My interest in cross stitch is relatively recent. The first piece I am aware of really noticing was in September 1987. This was at an Arts and Craft Exhibition at the Waigani Arts Centre in Papua New Guinea. The very next day I bought a chart, some fabric, threads and a needle and the rest is history - I was hooked! There was no going back. Do one piece of cross stitch and you're addicted for life.
Since that day I have stitched innumerable pieces, designing in excess of one hundred and thirty of them. I am constantly being asked how I go about designing. It seems that I work completely in reverse to the way that is usually taught. I design by stitching first, charting what I have done as each thread or area of colour is completed. It never ceases to amaze me that, when sitting with pen on graph paper, so many people will ask: 'Do you work that all out on computer first?' But then again, I am often asked if I am working in acrylics or watercolours. Have I tried oils? Have I ever tried designing anything original? And there I am sitting outside my little gallery that is crammed with all the originals that I have managed to keep my hands on.
It has been suggested that I have the largest range of cross stitch originals on display anywhere, but I am not able to confirm or dispute this.
I dearly love detail. Possibly this stems from a life-time involvement with art. A letter to my parents from a United States marine shortly after the end of the Second World War asked: 'Does little Graeme still keep up his interest in art?' And that was when I was still in my early teens.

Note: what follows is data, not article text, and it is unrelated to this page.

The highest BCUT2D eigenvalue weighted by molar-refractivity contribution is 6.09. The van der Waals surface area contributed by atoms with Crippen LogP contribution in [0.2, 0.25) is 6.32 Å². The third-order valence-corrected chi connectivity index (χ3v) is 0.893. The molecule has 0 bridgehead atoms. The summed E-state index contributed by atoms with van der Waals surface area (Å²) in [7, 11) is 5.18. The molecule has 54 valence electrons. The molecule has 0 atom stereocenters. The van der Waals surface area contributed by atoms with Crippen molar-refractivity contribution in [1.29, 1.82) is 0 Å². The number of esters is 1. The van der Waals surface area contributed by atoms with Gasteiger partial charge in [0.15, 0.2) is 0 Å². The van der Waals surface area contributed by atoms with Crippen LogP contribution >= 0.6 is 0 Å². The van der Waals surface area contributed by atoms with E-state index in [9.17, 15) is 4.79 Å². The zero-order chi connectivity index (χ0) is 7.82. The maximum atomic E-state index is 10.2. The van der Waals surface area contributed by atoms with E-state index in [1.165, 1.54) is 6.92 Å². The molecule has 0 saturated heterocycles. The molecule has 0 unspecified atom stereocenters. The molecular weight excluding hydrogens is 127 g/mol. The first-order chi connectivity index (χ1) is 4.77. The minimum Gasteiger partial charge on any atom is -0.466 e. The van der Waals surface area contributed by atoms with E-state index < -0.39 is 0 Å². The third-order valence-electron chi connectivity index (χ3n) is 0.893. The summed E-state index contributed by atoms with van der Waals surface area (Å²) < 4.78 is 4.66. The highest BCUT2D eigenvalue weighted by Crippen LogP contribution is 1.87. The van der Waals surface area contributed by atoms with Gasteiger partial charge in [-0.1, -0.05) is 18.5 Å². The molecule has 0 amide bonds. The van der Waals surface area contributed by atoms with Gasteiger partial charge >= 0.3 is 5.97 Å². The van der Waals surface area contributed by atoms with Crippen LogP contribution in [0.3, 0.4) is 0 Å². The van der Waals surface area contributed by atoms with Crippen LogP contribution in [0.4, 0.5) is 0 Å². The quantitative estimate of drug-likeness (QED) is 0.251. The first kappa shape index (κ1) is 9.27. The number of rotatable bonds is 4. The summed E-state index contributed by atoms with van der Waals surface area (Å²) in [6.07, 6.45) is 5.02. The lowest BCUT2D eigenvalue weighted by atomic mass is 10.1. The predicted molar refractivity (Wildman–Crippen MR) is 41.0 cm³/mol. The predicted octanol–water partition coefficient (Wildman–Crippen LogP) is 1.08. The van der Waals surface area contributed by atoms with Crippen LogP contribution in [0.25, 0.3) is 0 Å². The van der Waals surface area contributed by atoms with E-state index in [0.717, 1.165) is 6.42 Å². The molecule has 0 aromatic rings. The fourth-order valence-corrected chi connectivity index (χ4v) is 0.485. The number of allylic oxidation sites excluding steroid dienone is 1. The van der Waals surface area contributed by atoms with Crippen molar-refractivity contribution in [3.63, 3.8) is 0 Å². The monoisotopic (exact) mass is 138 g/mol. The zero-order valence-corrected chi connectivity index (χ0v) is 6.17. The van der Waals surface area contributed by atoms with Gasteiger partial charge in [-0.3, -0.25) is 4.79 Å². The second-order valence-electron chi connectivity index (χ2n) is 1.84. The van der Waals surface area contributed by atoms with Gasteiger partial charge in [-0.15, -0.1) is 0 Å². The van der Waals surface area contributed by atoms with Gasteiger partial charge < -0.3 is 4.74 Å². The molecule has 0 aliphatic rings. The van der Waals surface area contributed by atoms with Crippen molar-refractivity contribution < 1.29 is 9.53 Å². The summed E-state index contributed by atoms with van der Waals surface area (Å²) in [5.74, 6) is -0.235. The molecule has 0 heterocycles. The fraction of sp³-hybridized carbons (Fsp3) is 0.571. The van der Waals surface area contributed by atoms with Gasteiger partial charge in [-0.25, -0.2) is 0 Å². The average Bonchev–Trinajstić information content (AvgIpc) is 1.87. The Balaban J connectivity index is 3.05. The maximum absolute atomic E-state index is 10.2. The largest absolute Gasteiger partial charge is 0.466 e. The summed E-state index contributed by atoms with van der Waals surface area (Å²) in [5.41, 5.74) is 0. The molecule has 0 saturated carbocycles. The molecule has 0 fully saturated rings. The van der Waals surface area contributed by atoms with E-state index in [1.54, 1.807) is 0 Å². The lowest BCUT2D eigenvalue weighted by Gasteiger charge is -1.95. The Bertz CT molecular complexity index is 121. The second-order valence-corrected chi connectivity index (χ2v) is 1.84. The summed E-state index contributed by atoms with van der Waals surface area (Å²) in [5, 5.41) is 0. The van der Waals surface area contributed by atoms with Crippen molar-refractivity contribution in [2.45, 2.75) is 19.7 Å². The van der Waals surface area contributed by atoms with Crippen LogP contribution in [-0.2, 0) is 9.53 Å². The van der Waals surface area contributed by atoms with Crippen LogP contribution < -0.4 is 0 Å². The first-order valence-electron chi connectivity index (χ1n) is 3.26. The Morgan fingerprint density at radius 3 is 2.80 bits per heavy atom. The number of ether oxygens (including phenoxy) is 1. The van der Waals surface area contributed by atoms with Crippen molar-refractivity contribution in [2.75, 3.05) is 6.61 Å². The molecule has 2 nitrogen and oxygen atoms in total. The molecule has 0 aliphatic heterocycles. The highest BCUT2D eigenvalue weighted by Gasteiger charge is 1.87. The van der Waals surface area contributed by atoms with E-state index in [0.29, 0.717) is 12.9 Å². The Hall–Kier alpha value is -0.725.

I was born in Ballarat, Victoria, in December 1932 and my childhood was spent on the family property of Avondale at Miners Rest. Two of my cross stitch designs, 'Early Avondale' and 'The Hayshed', were inspired by this period of my life.
The last year of my schooling was spent at the Arts Faculty of the School of Mines, Ballarat. Here the greater part of the year was spent designing such items as toothpaste packets and lettering our names over and over and over in precise detail. I found it all most uninspiring.
After joining the workforce at the age of fourteen, I became a window dresser where, once again, artistic flair and attention to detail were the all-important factors.
In 1961 I answered the call of the wild and flew off to distant shores to train as a teacher of English as a foreign language in Rabaul, then in the Territory of Papua and New Guinea. After graduation I was posted to Manus Island. It was then that my interest in needlework began, with my first piece being worked in hessian, using any form of thread that I could obtain in the village trade store.
In 1968 I resigned from teaching and moved to the national capital of Papua New Guinea, Port Moresby. There I began working on insect screen, once again using any form of thread I could lay my hands on. During this period I also illustrated five children's books, created a deck of playing cards with all the court cards featuring warriors and women of Papua New Guinea, and held an exhibition of traditional designs worked on stained and carved plywood, which was a great success and sold out.
At this stage I came upon my first genuine canvas and tapestry wools. From that day until the time that I discovered cross stitch, I designed needlepoint pieces. Three of these were purchased by the Governor-General and were hung in Government House in Port Moresby.